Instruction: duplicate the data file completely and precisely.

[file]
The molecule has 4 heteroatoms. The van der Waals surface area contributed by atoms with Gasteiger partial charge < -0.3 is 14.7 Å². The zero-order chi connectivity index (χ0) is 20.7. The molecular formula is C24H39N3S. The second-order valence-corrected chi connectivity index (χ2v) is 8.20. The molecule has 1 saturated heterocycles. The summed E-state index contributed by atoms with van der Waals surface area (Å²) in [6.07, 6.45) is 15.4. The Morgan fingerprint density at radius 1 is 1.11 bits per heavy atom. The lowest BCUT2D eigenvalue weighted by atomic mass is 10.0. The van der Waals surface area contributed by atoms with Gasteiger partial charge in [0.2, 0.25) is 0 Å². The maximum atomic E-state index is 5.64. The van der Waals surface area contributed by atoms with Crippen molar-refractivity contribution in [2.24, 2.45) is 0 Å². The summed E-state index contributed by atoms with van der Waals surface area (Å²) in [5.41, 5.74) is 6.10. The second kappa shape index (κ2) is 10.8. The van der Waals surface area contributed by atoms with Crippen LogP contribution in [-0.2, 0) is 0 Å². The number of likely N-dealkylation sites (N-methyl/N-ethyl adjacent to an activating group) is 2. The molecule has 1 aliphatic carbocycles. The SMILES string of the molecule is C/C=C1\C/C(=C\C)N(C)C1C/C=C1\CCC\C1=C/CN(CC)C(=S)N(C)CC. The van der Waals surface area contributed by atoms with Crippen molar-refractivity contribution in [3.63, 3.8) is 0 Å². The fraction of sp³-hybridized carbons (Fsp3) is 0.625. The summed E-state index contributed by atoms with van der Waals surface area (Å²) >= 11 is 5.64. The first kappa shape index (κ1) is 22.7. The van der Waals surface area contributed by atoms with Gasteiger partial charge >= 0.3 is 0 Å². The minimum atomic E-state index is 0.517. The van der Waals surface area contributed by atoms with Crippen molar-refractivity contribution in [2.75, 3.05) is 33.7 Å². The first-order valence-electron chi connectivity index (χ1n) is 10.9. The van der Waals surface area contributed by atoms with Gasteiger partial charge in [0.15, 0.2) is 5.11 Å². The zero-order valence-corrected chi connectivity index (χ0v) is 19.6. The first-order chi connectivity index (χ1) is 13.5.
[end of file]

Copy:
The molecule has 4 heteroatoms. The van der Waals surface area contributed by atoms with Gasteiger partial charge < -0.3 is 14.7 Å². The zero-order chi connectivity index (χ0) is 20.7. The molecular formula is C24H39N3S. The second-order valence-corrected chi connectivity index (χ2v) is 8.20. The molecule has 1 saturated heterocycles. The summed E-state index contributed by atoms with van der Waals surface area (Å²) in [6.07, 6.45) is 15.4. The Morgan fingerprint density at radius 1 is 1.11 bits per heavy atom. The lowest BCUT2D eigenvalue weighted by atomic mass is 10.0. The van der Waals surface area contributed by atoms with Gasteiger partial charge in [0.2, 0.25) is 0 Å². The maximum atomic E-state index is 5.64. The van der Waals surface area contributed by atoms with Crippen molar-refractivity contribution in [2.24, 2.45) is 0 Å². The summed E-state index contributed by atoms with van der Waals surface area (Å²) in [5.41, 5.74) is 6.10. The second kappa shape index (κ2) is 10.8. The van der Waals surface area contributed by atoms with Crippen LogP contribution in [-0.2, 0) is 0 Å². The number of likely N-dealkylation sites (N-methyl/N-ethyl adjacent to an activating group) is 2. The molecule has 1 aliphatic carbocycles. The SMILES string of the molecule is C/C=C1\C/C(=C\C)N(C)C1C/C=C1\CCC\C1=C/CN(CC)C(=S)N(C)CC. The van der Waals surface area contributed by atoms with Crippen molar-refractivity contribution in [3.63, 3.8) is 0 Å². The fraction of sp³-hybridized carbons (Fsp3) is 0.625. The summed E-state index contributed by atoms with van der Waals surface area (Å²) >= 11 is 5.64. The first kappa shape index (κ1) is 22.7. The van der Waals surface area contributed by atoms with Gasteiger partial charge >= 0.3 is 0 Å². The minimum atomic E-state index is 0.517. The van der Waals surface area contributed by atoms with Crippen molar-refractivity contribution in [2.75, 3.05) is 33.7 Å². The first-order valence-electron chi connectivity index (χ1n) is 10.9. The van der Waals surface area contributed by atoms with Gasteiger partial charge in [0.15, 0.2) is 5.11 Å². The zero-order valence-corrected chi connectivity index (χ0v) is 19.6. The first-order chi connectivity index (χ1) is 13.5.